Being educated is a moral obligation. And I don't mean educated as in, "i'm good at math!" I mean educated in every sense of the word; knowledge about yourself, the world around you, the humanities, history, music, science, and the entire spectrum of human knowledge. And because not one person could ever hope to master all these subjects, making education into a moral obligation will help you be a student for life. That's the first reason you should think about education in moral terms.
受教育是一项道德义务。接受教育不仅仅是指"我很擅长数学!"。我想表达的是教育在每个方面的意义; 跟你有关的知识、 你周围的世界、 人文、 历史、 音乐、 科学和人类世界所有知识。因为没有一个人能够掌握所有这些学科知识，让教育成为一种道德义务将帮助你成为一个在终生学习者。这就是你需要从道德角度去思考教育的第一原因。
But what is a moral obligation? A moral obligation is the sense of personal responsibility someone feels honor-bound to perform because of their personal beliefs and values. Having a sense of moral duty arises from ideas about right and wrong. These ideas are usually shaped by your culture, family and even peer pressure. Generally, people are not legally required to donate money to children with cancer, they just do, because they believe it is the right thing to do.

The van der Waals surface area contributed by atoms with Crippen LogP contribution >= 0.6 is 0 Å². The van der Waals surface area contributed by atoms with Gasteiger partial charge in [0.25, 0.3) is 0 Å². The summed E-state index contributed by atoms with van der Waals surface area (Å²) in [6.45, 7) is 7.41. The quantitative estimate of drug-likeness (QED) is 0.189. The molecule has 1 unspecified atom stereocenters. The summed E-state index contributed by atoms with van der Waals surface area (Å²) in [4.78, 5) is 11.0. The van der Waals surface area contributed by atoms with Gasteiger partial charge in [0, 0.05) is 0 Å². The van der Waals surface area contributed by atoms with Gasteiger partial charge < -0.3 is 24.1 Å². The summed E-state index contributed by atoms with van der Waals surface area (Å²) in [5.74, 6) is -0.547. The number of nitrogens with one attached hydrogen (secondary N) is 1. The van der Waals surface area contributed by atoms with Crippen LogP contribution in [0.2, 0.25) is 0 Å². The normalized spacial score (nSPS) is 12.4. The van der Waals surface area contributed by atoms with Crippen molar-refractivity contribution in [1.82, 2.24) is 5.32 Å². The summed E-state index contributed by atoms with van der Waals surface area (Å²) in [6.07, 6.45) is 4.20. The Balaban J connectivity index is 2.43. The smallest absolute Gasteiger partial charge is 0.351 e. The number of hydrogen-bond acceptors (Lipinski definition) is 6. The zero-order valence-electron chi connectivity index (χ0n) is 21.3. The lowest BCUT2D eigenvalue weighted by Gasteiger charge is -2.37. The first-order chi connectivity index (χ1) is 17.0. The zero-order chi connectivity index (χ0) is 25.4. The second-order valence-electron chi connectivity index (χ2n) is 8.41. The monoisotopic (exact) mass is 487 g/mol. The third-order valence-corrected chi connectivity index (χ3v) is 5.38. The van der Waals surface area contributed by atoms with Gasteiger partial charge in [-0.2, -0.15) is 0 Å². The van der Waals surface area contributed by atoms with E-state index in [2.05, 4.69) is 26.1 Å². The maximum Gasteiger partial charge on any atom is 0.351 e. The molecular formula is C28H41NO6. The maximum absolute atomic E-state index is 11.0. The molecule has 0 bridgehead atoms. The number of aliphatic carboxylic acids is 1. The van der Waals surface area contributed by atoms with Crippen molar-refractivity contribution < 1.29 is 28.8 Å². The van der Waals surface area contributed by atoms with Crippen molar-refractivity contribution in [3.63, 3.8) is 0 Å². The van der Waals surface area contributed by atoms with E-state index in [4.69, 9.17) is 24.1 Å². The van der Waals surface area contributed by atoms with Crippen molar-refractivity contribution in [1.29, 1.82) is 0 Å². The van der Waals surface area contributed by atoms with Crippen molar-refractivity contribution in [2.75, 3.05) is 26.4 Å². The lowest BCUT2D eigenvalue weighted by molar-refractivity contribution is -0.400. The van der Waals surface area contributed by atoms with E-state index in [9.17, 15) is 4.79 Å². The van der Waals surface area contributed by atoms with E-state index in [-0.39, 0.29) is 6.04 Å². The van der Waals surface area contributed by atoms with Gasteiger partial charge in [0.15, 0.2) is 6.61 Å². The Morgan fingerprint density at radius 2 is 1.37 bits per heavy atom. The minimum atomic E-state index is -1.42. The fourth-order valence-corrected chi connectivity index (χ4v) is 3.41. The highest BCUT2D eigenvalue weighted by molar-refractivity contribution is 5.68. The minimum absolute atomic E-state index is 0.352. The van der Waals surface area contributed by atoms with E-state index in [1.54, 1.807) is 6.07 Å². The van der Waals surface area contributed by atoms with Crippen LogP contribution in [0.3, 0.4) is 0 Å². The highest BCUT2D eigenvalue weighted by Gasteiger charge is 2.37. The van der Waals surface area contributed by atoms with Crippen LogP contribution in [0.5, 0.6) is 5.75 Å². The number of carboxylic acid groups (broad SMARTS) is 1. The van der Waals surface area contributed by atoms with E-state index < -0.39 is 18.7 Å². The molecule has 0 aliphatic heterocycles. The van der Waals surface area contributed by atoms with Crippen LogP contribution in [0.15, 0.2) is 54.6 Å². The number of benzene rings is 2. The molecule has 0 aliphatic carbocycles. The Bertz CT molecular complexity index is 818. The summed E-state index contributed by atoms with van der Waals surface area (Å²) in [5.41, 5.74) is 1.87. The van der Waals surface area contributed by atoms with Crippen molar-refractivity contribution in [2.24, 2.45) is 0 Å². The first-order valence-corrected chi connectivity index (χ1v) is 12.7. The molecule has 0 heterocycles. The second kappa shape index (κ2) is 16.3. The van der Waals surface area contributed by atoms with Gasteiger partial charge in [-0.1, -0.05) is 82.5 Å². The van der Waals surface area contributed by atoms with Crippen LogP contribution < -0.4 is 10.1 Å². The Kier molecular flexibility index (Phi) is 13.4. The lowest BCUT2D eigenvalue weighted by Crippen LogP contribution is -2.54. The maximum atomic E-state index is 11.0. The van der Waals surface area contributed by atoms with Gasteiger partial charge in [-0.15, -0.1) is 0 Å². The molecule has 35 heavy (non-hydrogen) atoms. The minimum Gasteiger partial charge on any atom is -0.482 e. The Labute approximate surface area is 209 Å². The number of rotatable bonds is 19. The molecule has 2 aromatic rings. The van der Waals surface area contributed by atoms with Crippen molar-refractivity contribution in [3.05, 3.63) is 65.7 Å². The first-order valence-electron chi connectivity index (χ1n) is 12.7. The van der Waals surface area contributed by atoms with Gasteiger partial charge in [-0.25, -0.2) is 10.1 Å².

I want to convince you that this calculus of doing the right thing already resides within you. To prove it to you I want to share something that happened yesterday in my physics class with two of my students; Bob and Steve. I have changed the names of the students to protect their privacy.
To the chagrin of my Physics students I actually taught a lesson yesterday and even gave them a quiz. Chagrin means, NOT HAPPY! So while my students were taking the quiz I was thinking about this speech and about how angry Mandy and Mickey would be if I didn't write it on time. So I took it upon myself to ask my students the following question: